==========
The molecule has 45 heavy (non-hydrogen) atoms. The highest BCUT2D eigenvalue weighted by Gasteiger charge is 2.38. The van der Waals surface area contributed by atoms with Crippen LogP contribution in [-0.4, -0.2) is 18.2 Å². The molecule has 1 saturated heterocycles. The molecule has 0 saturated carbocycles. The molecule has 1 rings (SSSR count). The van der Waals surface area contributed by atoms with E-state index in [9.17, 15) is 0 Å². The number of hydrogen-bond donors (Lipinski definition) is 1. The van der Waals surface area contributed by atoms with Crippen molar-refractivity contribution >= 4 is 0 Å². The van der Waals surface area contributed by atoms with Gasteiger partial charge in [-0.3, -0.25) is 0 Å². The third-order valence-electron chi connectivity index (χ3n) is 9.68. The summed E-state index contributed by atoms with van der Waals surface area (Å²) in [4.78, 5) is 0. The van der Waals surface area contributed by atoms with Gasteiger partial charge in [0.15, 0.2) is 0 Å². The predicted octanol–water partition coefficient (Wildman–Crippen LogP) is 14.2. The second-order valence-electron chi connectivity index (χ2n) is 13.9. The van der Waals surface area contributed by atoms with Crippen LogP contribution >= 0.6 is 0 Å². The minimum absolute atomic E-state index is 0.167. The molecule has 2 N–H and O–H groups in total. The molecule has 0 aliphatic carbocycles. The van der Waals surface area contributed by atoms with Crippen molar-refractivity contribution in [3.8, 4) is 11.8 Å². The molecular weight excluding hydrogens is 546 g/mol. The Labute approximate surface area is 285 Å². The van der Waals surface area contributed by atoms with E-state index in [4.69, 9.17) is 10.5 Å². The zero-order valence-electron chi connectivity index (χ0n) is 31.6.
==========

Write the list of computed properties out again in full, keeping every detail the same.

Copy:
The molecule has 45 heavy (non-hydrogen) atoms. The highest BCUT2D eigenvalue weighted by Gasteiger charge is 2.38. The van der Waals surface area contributed by atoms with Crippen LogP contribution in [-0.4, -0.2) is 18.2 Å². The molecule has 1 saturated heterocycles. The molecule has 0 saturated carbocycles. The molecule has 1 rings (SSSR count). The van der Waals surface area contributed by atoms with E-state index in [9.17, 15) is 0 Å². The number of hydrogen-bond donors (Lipinski definition) is 1. The van der Waals surface area contributed by atoms with Crippen molar-refractivity contribution >= 4 is 0 Å². The van der Waals surface area contributed by atoms with Gasteiger partial charge in [-0.3, -0.25) is 0 Å². The third-order valence-electron chi connectivity index (χ3n) is 9.68. The summed E-state index contributed by atoms with van der Waals surface area (Å²) in [4.78, 5) is 0. The van der Waals surface area contributed by atoms with Gasteiger partial charge in [0.15, 0.2) is 0 Å². The predicted octanol–water partition coefficient (Wildman–Crippen LogP) is 14.2. The second-order valence-electron chi connectivity index (χ2n) is 13.9. The van der Waals surface area contributed by atoms with Crippen LogP contribution >= 0.6 is 0 Å². The minimum absolute atomic E-state index is 0.167. The molecule has 2 N–H and O–H groups in total. The molecule has 0 aliphatic carbocycles. The van der Waals surface area contributed by atoms with Crippen molar-refractivity contribution in [3.8, 4) is 11.8 Å². The molecular weight excluding hydrogens is 546 g/mol. The Labute approximate surface area is 285 Å². The van der Waals surface area contributed by atoms with E-state index in [4.69, 9.17) is 10.5 Å². The zero-order valence-electron chi connectivity index (χ0n) is 31.6.